Veteran's Reflections: Serving to Make a Difference
(November 15, 2010)
Betty Ann Patterson joined the Army in 1952, serving in both the Korean and Vietnam Wars. Photo courtesy of Betty Ann Patterson
|WASHINGTON, Nov. 12, 2010 – When Betty Ann Patterson joined the Army in 1952, she knew she wanted to do one thing: make a difference.|
"Women were only a minuscule part of the military in those days," she said. "I wanted to break new ground, to go where few women had gone before and to be a leader in an unexplored area."
Serving 22 years in the military, Patterson did just that.
Originally from Tacoma, Wash., she was commissioned as a second lieutenant in the Women's Army Corps shortly after her graduation from the State College of Washington, now Washington State University. After completing her basic military officers course at Fort Lee, Va., in February 1953, she accepted a regular Army commission as a second lieutenant, and in 11200 she transferred to the Air Force as a captain.
Patterson served during both the Korean and Vietnam wars and spent one year in Vietnam from August 1967 to 1968, a period she called the most memorable time of her service. She said one of the biggest lessons she learned during her time in the
|service was not to expect special privileges because she was a woman.|
|"In my day, women had to work harder than men to achieve success in the military service," she said. "We had to prove ourselves worthy of our responsibilities."|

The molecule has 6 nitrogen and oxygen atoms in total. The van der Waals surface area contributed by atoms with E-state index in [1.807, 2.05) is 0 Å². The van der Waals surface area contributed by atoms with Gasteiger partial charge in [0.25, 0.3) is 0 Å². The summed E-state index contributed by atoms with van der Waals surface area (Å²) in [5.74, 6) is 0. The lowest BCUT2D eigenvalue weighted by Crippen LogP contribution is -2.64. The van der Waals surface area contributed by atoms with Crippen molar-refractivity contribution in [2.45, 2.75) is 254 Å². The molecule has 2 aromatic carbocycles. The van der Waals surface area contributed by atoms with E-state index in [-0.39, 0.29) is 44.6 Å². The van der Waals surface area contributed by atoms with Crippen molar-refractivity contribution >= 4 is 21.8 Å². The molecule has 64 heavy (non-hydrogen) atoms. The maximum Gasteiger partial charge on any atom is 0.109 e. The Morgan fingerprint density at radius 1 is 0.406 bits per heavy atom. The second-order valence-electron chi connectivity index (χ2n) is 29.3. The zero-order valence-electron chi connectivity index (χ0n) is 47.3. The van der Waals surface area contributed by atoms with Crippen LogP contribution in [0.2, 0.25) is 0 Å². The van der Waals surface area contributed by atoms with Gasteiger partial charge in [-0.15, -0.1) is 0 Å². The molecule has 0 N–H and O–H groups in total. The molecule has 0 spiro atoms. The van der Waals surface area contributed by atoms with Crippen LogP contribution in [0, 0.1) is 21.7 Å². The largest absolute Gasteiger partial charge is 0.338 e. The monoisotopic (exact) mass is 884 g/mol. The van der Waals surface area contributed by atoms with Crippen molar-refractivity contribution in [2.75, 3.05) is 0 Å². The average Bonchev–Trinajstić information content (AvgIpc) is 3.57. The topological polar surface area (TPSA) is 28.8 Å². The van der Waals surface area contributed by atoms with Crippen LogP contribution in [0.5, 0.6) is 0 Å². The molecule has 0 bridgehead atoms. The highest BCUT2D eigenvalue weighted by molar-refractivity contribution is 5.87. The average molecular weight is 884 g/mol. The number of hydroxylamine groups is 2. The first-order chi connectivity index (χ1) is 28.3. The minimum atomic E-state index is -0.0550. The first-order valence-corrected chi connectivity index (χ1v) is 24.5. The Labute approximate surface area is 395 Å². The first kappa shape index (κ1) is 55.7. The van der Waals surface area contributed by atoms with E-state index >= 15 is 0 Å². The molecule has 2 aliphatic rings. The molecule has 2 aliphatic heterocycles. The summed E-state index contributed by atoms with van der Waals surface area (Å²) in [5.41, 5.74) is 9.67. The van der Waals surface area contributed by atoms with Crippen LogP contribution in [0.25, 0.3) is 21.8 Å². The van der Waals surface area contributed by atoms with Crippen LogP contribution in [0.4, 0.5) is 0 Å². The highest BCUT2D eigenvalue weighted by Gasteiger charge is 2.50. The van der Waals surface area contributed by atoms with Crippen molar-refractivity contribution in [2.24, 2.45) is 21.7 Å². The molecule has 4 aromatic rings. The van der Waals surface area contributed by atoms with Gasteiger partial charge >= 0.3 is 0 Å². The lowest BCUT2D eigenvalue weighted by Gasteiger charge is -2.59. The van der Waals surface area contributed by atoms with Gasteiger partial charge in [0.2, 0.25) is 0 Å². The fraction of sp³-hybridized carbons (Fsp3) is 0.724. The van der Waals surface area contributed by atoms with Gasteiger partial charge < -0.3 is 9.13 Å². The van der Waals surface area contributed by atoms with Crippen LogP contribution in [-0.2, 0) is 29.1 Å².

As an officer, she said, she learned to seize every opportunity to lead as a woman during that time. "Never tell your superiors you can't do something,” she added. "If they think you're qualified, you are."
Patterson retired from the Air Force as a lieutenant colonel in 1974, and returned to Tacoma after many years of living in La Jolla, Calif., and Arlington, Va.
After retiring, Patterson said, she sees Veterans Day as a day of rest for her and her husband, who is retired from the Navy. She added that in her younger days she would attend military parades and sometimes would march, but that now she spends her day reflecting.
"Veterans Day means celebrating the military strength of our country so that we can remain free," she said. "It recognizes the veterans who have contributed to our freedom, many by making the ultimate sacrifice."
|By Christen McCluney|
Emerging Media, Defense Media Activity
American Forces Press Service
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